> 
>   So #1 is nice until you get to the issue of when/how do you
> recalculate the attribute. For these things to make sense a dependency
> graph needs to be built and the calculations should be rerun when ever
> a dependency changes.  The problem is that with a full programming
> language you will generate cycles.  This in turn requires some system
> to break cycles - which starts getting really ugly.
> 
>   Even if you only run the script at load time (which is at odds
> with your 'window resizing' example at the start) you still have this
> issue (and just running them in document order is generally not
> sufficient).
> 

That is why I am not allowing cycles. I think you can do most of what you
want, certainly the sort of stuff Allen Razdow wants with layout adjusting
to text size, without cycles. This means you can use standard one-way
constraint solving techniques which have been used for decades in GUIs and
spreadsheets. These are really fast and pretty simple to implement. Again I
refer you to the excellent paper by Brad Vander Zanden et al,
 Lessons learned about one-way, dataflow constraints in the Garnet and
 Amulet graphical toolkits, ACM Transactions on Programming Languages and
 Systems (TOPLAS)}, 2001, pages 776--796,
  http://doi.acm.org/10.1145/506315.506318.

>    As far as #2 goes my experience with this stuff is that when
> people show small examples everything looks _really_ good.  But when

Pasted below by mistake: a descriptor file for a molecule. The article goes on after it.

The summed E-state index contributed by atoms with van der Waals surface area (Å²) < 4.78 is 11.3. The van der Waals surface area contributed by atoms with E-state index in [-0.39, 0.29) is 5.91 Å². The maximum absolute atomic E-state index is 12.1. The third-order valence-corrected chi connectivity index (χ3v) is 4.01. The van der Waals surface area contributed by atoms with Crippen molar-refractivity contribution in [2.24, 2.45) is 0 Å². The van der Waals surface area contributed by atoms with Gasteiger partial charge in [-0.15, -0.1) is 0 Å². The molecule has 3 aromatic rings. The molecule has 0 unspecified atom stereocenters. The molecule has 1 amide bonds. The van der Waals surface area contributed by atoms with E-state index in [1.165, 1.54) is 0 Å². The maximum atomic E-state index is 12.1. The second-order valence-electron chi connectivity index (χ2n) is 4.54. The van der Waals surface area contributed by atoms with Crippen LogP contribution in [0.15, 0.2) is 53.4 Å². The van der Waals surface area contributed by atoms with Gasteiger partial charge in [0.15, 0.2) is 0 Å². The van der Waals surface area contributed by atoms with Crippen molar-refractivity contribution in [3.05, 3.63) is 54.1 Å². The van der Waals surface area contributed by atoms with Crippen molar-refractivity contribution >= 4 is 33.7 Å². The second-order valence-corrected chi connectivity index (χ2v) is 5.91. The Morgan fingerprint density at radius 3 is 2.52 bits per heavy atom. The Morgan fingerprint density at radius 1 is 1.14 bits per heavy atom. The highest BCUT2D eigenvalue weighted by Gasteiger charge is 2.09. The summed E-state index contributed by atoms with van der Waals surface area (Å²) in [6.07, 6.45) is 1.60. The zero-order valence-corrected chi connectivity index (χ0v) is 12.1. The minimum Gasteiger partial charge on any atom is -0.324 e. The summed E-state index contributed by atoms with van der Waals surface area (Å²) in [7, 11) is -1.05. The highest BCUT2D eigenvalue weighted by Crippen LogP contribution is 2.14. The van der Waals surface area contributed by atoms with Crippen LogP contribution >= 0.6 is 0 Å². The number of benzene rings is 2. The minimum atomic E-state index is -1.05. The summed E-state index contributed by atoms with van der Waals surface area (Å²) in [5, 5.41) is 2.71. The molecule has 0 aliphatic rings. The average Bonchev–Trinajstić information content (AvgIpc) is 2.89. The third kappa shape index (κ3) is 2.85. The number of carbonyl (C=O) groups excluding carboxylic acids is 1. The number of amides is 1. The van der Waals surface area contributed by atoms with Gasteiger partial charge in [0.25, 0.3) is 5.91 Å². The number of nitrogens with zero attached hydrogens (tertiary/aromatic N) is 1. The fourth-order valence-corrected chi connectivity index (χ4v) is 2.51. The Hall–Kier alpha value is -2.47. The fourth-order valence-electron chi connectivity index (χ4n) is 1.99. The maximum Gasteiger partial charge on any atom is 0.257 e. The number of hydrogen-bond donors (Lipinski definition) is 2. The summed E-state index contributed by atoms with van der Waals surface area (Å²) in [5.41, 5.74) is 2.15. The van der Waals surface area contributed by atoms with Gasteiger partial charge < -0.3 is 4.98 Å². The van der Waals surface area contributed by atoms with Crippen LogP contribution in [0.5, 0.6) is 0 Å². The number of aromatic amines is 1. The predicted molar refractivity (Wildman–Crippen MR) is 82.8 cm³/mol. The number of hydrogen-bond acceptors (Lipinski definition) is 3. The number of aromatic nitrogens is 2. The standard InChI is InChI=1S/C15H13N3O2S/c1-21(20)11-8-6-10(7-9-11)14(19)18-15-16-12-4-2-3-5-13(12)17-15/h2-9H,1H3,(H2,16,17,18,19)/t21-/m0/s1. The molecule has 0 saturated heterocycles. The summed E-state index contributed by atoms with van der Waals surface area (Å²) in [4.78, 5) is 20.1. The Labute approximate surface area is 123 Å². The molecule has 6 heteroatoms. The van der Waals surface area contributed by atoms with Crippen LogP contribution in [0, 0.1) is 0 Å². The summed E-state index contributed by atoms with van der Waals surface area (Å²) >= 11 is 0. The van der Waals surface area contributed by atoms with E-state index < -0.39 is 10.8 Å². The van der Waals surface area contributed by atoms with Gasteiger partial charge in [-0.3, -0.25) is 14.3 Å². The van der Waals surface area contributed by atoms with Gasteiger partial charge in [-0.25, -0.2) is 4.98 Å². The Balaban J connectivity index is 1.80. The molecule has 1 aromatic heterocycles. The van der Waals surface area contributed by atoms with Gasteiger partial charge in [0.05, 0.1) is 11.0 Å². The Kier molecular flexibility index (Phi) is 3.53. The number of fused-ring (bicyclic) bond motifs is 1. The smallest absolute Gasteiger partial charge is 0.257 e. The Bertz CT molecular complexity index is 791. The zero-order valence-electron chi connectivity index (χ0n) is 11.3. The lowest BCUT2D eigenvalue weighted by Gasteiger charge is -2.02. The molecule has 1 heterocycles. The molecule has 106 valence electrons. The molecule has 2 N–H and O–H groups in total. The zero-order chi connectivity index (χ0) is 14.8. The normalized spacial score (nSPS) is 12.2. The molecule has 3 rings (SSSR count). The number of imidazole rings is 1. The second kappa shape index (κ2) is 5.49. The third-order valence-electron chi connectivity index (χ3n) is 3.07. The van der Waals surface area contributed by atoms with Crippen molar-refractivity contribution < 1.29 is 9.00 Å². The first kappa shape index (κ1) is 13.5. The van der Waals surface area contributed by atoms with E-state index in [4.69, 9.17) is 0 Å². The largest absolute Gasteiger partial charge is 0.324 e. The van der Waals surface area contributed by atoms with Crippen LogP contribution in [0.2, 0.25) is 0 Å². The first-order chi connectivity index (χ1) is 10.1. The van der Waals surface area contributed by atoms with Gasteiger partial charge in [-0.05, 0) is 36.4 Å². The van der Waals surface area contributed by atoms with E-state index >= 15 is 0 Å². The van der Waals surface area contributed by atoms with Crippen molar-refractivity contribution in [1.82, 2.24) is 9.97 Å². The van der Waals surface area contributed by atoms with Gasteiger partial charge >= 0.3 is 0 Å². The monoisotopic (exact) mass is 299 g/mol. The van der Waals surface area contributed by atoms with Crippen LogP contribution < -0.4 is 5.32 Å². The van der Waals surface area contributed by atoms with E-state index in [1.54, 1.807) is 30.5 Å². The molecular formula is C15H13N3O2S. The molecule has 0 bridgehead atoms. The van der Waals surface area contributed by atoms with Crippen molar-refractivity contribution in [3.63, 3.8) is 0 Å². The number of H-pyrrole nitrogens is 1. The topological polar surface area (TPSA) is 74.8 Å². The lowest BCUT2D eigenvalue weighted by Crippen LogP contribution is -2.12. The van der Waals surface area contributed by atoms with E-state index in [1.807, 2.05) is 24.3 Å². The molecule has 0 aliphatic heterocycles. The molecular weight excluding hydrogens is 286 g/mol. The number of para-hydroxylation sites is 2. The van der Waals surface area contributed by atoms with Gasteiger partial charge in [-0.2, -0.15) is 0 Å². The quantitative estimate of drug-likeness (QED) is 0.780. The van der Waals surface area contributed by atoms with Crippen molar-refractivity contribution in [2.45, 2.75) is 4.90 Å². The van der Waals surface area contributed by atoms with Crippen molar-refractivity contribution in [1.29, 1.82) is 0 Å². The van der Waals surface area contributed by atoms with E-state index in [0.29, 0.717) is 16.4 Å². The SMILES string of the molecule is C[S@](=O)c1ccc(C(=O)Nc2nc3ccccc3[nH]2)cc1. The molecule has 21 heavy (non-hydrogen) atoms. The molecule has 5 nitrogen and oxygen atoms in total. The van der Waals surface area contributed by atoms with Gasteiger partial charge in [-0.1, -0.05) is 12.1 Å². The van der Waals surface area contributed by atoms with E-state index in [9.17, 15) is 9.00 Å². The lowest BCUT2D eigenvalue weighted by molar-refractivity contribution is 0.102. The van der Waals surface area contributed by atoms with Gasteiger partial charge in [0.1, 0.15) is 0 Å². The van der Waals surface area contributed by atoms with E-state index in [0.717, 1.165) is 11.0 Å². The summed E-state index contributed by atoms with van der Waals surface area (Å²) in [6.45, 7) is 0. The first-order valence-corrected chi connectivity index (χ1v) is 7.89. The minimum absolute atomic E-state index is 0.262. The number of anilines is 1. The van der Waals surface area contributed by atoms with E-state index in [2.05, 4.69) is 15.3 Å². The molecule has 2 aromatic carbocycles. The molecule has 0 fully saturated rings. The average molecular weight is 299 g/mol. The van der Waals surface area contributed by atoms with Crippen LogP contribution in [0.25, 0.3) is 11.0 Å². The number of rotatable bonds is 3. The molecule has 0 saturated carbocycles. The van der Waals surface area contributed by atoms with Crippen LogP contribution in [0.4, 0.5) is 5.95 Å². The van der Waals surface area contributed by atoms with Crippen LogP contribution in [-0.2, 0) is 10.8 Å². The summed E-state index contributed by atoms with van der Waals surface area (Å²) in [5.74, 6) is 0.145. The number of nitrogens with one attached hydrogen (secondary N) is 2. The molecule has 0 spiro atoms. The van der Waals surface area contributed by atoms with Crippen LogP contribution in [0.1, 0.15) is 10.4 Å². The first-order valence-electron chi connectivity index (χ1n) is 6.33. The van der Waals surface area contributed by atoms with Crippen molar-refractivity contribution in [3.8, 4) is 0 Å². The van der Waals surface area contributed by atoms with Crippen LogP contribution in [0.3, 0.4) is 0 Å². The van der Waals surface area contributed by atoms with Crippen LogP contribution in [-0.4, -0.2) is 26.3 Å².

> you go to build the BNF for the expression syntax you very quickly
> realize the examples are impossible to express in BNF and you need to
> start adding lots of syntactic sugar to disambiguate which quickly
> makes the examples just as unreadable as the original.
> 
>    Also I would be hesitant to invent a 'new' scripting language
> when Dynamic viewers are already required to support ECMAScript
> (JavaScript) .  it would be ideal if most of these things could be
> buried in global functions or something - or a mapping could be
> defined to ECMA.

I wasnıt really suggesting a syntax here, my example was based on the
example from the SVG 1.2 Working Draft. Previously we have suggested a
variety of syntaxes, e.g. use of XPath to access attributes. However, at
this stage I think we need to decide what capabilities we would like and can
implement and then worry about the syntax.
> 
> KM> My final issue: What will be the effect of transformations on
> KM> these external parameters? I feel that when accessed from a SVG
> KM> element within a transformation that the appropriate
> KM> transformation needs to be applied to the external parameter
> KM> value.
> 
>   What is the transformation on a stroke-width?  Depending on the
> transformation you will get a different answer if you treat it as
> horizontal length vs a vertical length.

Good point. As a first cut maybe this shouldn't happen automatically but
instead allow the SVG programmer to explicitly apply the current
transformation or its inverse to a point.

Cheers

Kim
-- 
Kim Marriott
School of Computer Science & Software Engineering
Monash University, Wellington Rd, Clayton, Vic 3800, Australia
Ph: ++61 (3) 9905-5525, Fax: ++61 (3) 9905-5146
Email: Kim.Marriott@infotech.monash.edu.au
Received on Wednesday, 14 May 2003 00:39:49 GMT